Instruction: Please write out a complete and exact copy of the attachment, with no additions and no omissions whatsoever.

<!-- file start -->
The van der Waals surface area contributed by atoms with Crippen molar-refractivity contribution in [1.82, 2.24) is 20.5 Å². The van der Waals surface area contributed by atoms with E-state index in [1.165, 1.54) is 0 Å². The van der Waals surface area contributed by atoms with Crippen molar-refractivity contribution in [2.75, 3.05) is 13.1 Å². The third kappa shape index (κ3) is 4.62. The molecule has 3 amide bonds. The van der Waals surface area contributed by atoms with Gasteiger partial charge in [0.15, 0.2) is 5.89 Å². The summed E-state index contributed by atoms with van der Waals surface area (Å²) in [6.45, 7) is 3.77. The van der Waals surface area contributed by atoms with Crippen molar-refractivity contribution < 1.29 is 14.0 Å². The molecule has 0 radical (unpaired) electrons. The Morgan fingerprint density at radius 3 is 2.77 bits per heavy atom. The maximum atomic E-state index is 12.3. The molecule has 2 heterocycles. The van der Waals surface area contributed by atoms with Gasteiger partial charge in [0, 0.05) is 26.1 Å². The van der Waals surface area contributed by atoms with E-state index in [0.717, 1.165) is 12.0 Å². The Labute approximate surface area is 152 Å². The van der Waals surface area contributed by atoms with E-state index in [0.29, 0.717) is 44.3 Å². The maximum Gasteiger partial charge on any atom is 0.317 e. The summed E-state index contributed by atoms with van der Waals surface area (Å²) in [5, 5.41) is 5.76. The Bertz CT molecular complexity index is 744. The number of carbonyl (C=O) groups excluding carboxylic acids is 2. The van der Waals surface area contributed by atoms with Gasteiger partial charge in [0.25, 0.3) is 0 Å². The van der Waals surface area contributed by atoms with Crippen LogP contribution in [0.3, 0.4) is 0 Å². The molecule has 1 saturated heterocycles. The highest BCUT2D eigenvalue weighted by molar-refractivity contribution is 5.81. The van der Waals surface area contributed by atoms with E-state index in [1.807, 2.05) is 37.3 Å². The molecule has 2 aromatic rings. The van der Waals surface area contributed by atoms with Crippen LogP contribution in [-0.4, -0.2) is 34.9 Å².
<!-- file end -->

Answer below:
The van der Waals surface area contributed by atoms with Crippen molar-refractivity contribution in [1.82, 2.24) is 20.5 Å². The van der Waals surface area contributed by atoms with E-state index in [1.165, 1.54) is 0 Å². The van der Waals surface area contributed by atoms with Crippen molar-refractivity contribution in [2.75, 3.05) is 13.1 Å². The third kappa shape index (κ3) is 4.62. The molecule has 3 amide bonds. The van der Waals surface area contributed by atoms with Gasteiger partial charge in [0.15, 0.2) is 5.89 Å². The summed E-state index contributed by atoms with van der Waals surface area (Å²) in [6.45, 7) is 3.77. The van der Waals surface area contributed by atoms with Crippen molar-refractivity contribution < 1.29 is 14.0 Å². The molecule has 0 radical (unpaired) electrons. The Morgan fingerprint density at radius 3 is 2.77 bits per heavy atom. The maximum atomic E-state index is 12.3. The molecule has 2 heterocycles. The van der Waals surface area contributed by atoms with Gasteiger partial charge in [0, 0.05) is 26.1 Å². The van der Waals surface area contributed by atoms with E-state index in [0.717, 1.165) is 12.0 Å². The Labute approximate surface area is 152 Å². The van der Waals surface area contributed by atoms with E-state index in [0.29, 0.717) is 44.3 Å². The maximum Gasteiger partial charge on any atom is 0.317 e. The summed E-state index contributed by atoms with van der Waals surface area (Å²) in [5, 5.41) is 5.76. The Bertz CT molecular complexity index is 744. The number of carbonyl (C=O) groups excluding carboxylic acids is 2. The van der Waals surface area contributed by atoms with Gasteiger partial charge in [0.25, 0.3) is 0 Å². The van der Waals surface area contributed by atoms with Crippen LogP contribution in [0.3, 0.4) is 0 Å². The molecule has 1 saturated heterocycles. The highest BCUT2D eigenvalue weighted by molar-refractivity contribution is 5.81. The van der Waals surface area contributed by atoms with E-state index in [1.807, 2.05) is 37.3 Å². The molecule has 2 aromatic rings. The van der Waals surface area contributed by atoms with Crippen LogP contribution in [-0.4, -0.2) is 34.9 Å².